In September, his first wife, Etta Duryea, commited suicide. Then an affair with a singer brought a $25,000 alienation-of-affection suit from her husband. Next the city closed the Café de Champion, declaring Johnson an "undesirable person and of bad character." In October 1912, Johnson was arrested under the Mann Act for transporting a 19-year prostitute, Lucille Cameron, across state lines for sex. When Cameron married Jack to avoid testifying, it touched off a wave of racial hatred and bigotry.
Within weeks, he was indicated for the same offense. Belle Schreiber, who had traveled with Johnson several years earlier, cooperated with prosecutors. In May 1913, it took an all-white Chicago jury less than two hours to find Johnson guilty on all counts, even while the violation had happened before the Mann Act was instituted. He was given the maximum sentence of a year in federal prison. While on appeal, he fled and spent the next seven years bouncing around Europe and elsewhere.
When Jack Curly met Johnson, the champ was in need of the big payday and only a legitimate challenger could guarantee. They found him in Jess Willard. Born in Pottawatomie County, Kansas, he worked as a horse wrangler before his boxing career. Called the "Pottawatomie Giant," Jess stood six-feet-six, weighed 250-pounds and had an 84-inch reach. His contract was $5,000 and a third of the motion-picture rights but, as Curly pointed out, his earning potential was unlimited should he win the fight, scheduled for 45 rounds.
When the fight neared, Chicago Tribune called Havana the "Mecca" of the sporting world. "Celebrities of the ring, racetrack and every branch of the sporting world [are] here." Despite gale conditions intrepid fight fans continued to sail down from Key West. American papers dished up gossip to an eager public: The champ's apartment had breezes, beautiful furnishings and a good view; the challenger stayed in a suite of rooms in Havana's best hotel; Johnson announced he had bet $10,000 on himself, while Cuba's president denied making a wager. Only two days before the fight, Johnson held an exhibition bout. The next day he would throw out the first ball at an exhibition baseball game, take in a bull-tossing demonstration and dine on three chickens at lunch, amid rumors that his weight was ballooning. Through it all, "wine flowed like water and prices soared skyward." One correspondent gushed that Cuba was "fight mad."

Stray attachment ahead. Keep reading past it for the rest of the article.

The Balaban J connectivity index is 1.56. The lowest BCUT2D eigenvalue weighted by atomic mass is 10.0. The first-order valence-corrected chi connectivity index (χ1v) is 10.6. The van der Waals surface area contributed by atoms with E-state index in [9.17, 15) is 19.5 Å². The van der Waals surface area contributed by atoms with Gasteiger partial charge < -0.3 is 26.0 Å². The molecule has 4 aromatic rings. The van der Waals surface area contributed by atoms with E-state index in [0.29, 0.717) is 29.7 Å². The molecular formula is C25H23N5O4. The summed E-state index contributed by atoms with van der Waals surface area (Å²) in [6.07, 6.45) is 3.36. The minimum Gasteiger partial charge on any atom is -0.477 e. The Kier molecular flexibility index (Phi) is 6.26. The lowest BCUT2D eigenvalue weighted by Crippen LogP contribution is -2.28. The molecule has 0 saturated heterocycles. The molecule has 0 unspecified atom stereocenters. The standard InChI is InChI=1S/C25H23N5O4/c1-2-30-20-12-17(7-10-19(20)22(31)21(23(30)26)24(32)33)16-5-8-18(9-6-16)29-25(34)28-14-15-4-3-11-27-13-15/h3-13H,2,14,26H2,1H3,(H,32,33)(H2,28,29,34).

The venue was the recently opened Oriental Park Racetrack, six miles from the city in Mariano. The park was a horse-racing facility that Meyer Lansky would later control. At 12-noon, the president, General Mario García Menocal, arrived and was given 14-karat-gold tickets. Seated near his shaded box was the governor of Havana, Pedro Bustillo, who had declared the day of the fight an officially recognized holiday.